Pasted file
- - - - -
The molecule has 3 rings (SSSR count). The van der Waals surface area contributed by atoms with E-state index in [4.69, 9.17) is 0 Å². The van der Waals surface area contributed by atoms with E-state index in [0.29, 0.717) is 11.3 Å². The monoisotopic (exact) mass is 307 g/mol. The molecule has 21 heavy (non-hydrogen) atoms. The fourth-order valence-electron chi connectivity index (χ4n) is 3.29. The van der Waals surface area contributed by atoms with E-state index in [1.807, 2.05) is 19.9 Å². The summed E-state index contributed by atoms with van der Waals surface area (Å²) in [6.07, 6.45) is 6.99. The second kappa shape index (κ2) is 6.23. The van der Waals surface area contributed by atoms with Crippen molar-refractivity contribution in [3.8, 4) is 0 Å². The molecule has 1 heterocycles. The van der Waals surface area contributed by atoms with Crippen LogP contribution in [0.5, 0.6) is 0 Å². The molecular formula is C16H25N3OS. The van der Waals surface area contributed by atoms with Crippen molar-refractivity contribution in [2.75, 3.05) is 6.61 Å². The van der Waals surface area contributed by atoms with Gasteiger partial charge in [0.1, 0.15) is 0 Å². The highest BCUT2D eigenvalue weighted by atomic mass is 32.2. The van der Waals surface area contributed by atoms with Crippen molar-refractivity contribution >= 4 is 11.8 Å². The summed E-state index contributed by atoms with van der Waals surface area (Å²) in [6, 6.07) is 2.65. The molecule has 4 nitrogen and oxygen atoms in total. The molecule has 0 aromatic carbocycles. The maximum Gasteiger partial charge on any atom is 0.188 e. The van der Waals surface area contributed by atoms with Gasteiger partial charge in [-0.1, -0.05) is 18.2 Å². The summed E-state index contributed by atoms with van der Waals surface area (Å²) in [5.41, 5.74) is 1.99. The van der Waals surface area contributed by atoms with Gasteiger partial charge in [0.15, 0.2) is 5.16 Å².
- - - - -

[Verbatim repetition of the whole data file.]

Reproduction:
The molecule has 3 rings (SSSR count). The van der Waals surface area contributed by atoms with E-state index in [4.69, 9.17) is 0 Å². The van der Waals surface area contributed by atoms with E-state index in [0.29, 0.717) is 11.3 Å². The monoisotopic (exact) mass is 307 g/mol. The molecule has 21 heavy (non-hydrogen) atoms. The fourth-order valence-electron chi connectivity index (χ4n) is 3.29. The van der Waals surface area contributed by atoms with E-state index in [1.807, 2.05) is 19.9 Å². The summed E-state index contributed by atoms with van der Waals surface area (Å²) in [6.07, 6.45) is 6.99. The second kappa shape index (κ2) is 6.23. The van der Waals surface area contributed by atoms with Crippen molar-refractivity contribution in [3.8, 4) is 0 Å². The molecule has 1 heterocycles. The van der Waals surface area contributed by atoms with Crippen LogP contribution in [0.5, 0.6) is 0 Å². The molecular formula is C16H25N3OS. The van der Waals surface area contributed by atoms with Crippen molar-refractivity contribution in [2.75, 3.05) is 6.61 Å². The van der Waals surface area contributed by atoms with Gasteiger partial charge in [0.1, 0.15) is 0 Å². The highest BCUT2D eigenvalue weighted by atomic mass is 32.2. The van der Waals surface area contributed by atoms with Crippen molar-refractivity contribution >= 4 is 11.8 Å². The summed E-state index contributed by atoms with van der Waals surface area (Å²) in [6, 6.07) is 2.65. The molecule has 4 nitrogen and oxygen atoms in total. The molecule has 0 aromatic carbocycles. The maximum Gasteiger partial charge on any atom is 0.188 e. The van der Waals surface area contributed by atoms with Gasteiger partial charge in [-0.1, -0.05) is 18.2 Å². The summed E-state index contributed by atoms with van der Waals surface area (Å²) in [5.41, 5.74) is 1.99. The van der Waals surface area contributed by atoms with Gasteiger partial charge in [0.15, 0.2) is 5.16 Å².